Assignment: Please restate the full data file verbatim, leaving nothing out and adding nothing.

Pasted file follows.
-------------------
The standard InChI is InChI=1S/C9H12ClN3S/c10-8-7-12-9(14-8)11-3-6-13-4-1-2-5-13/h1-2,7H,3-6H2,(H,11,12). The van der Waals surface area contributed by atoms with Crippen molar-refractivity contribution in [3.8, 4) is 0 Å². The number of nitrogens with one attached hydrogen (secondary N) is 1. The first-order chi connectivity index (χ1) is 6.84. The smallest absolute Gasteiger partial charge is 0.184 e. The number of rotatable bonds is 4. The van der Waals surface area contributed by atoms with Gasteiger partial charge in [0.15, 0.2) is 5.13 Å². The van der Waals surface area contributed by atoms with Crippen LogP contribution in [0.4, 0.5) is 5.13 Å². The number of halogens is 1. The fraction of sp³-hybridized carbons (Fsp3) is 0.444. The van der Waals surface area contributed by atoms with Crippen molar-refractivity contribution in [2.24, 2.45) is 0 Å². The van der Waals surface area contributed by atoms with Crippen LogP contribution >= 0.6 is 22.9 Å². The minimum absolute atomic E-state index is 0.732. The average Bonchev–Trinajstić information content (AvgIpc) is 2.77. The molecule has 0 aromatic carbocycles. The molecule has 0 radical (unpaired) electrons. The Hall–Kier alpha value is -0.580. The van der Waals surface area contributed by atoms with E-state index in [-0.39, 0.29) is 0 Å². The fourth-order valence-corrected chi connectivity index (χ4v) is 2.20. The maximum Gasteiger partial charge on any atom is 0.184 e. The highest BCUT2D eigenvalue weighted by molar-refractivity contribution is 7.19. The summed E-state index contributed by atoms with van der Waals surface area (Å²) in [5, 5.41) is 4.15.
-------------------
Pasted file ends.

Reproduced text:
The standard InChI is InChI=1S/C9H12ClN3S/c10-8-7-12-9(14-8)11-3-6-13-4-1-2-5-13/h1-2,7H,3-6H2,(H,11,12). The van der Waals surface area contributed by atoms with Crippen molar-refractivity contribution in [3.8, 4) is 0 Å². The number of nitrogens with one attached hydrogen (secondary N) is 1. The first-order chi connectivity index (χ1) is 6.84. The smallest absolute Gasteiger partial charge is 0.184 e. The number of rotatable bonds is 4. The van der Waals surface area contributed by atoms with Gasteiger partial charge in [0.15, 0.2) is 5.13 Å². The van der Waals surface area contributed by atoms with Crippen LogP contribution in [0.4, 0.5) is 5.13 Å². The number of halogens is 1. The fraction of sp³-hybridized carbons (Fsp3) is 0.444. The van der Waals surface area contributed by atoms with Crippen molar-refractivity contribution in [2.24, 2.45) is 0 Å². The van der Waals surface area contributed by atoms with Crippen LogP contribution >= 0.6 is 22.9 Å². The minimum absolute atomic E-state index is 0.732. The average Bonchev–Trinajstić information content (AvgIpc) is 2.77. The molecule has 0 aromatic carbocycles. The molecule has 0 radical (unpaired) electrons. The Hall–Kier alpha value is -0.580. The van der Waals surface area contributed by atoms with E-state index in [-0.39, 0.29) is 0 Å². The fourth-order valence-corrected chi connectivity index (χ4v) is 2.20. The maximum Gasteiger partial charge on any atom is 0.184 e. The highest BCUT2D eigenvalue weighted by molar-refractivity contribution is 7.19. The summed E-state index contributed by atoms with van der Waals surface area (Å²) in [5, 5.41) is 4.15.